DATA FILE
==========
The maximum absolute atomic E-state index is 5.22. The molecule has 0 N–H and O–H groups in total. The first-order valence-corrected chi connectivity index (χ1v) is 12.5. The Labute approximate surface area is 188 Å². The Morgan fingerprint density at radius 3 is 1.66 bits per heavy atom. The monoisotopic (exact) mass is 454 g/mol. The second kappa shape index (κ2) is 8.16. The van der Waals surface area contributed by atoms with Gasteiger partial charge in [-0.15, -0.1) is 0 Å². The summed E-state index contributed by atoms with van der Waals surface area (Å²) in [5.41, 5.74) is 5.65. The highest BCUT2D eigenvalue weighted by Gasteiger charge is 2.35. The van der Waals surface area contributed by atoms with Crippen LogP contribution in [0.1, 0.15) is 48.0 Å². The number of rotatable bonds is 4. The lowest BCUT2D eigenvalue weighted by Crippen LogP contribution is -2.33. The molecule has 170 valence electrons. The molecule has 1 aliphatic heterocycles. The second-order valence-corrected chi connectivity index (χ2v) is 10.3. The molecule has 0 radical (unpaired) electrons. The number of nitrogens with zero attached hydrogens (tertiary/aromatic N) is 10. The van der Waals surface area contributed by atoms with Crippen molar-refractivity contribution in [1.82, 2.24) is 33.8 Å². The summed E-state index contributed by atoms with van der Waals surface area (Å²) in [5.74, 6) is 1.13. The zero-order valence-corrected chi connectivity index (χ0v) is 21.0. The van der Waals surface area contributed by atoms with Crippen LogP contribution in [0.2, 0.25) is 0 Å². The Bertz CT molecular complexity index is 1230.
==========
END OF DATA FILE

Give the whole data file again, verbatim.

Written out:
The maximum absolute atomic E-state index is 5.22. The molecule has 0 N–H and O–H groups in total. The first-order valence-corrected chi connectivity index (χ1v) is 12.5. The Labute approximate surface area is 188 Å². The Morgan fingerprint density at radius 3 is 1.66 bits per heavy atom. The monoisotopic (exact) mass is 454 g/mol. The second kappa shape index (κ2) is 8.16. The van der Waals surface area contributed by atoms with Gasteiger partial charge in [-0.15, -0.1) is 0 Å². The summed E-state index contributed by atoms with van der Waals surface area (Å²) in [5.41, 5.74) is 5.65. The highest BCUT2D eigenvalue weighted by Gasteiger charge is 2.35. The van der Waals surface area contributed by atoms with Crippen LogP contribution in [0.1, 0.15) is 48.0 Å². The number of rotatable bonds is 4. The lowest BCUT2D eigenvalue weighted by Crippen LogP contribution is -2.33. The molecule has 170 valence electrons. The molecule has 1 aliphatic heterocycles. The second-order valence-corrected chi connectivity index (χ2v) is 10.3. The molecule has 0 radical (unpaired) electrons. The number of nitrogens with zero attached hydrogens (tertiary/aromatic N) is 10. The van der Waals surface area contributed by atoms with Crippen molar-refractivity contribution in [1.82, 2.24) is 33.8 Å². The summed E-state index contributed by atoms with van der Waals surface area (Å²) in [5.74, 6) is 1.13. The zero-order valence-corrected chi connectivity index (χ0v) is 21.0. The van der Waals surface area contributed by atoms with Crippen LogP contribution in [0.2, 0.25) is 0 Å². The Bertz CT molecular complexity index is 1230.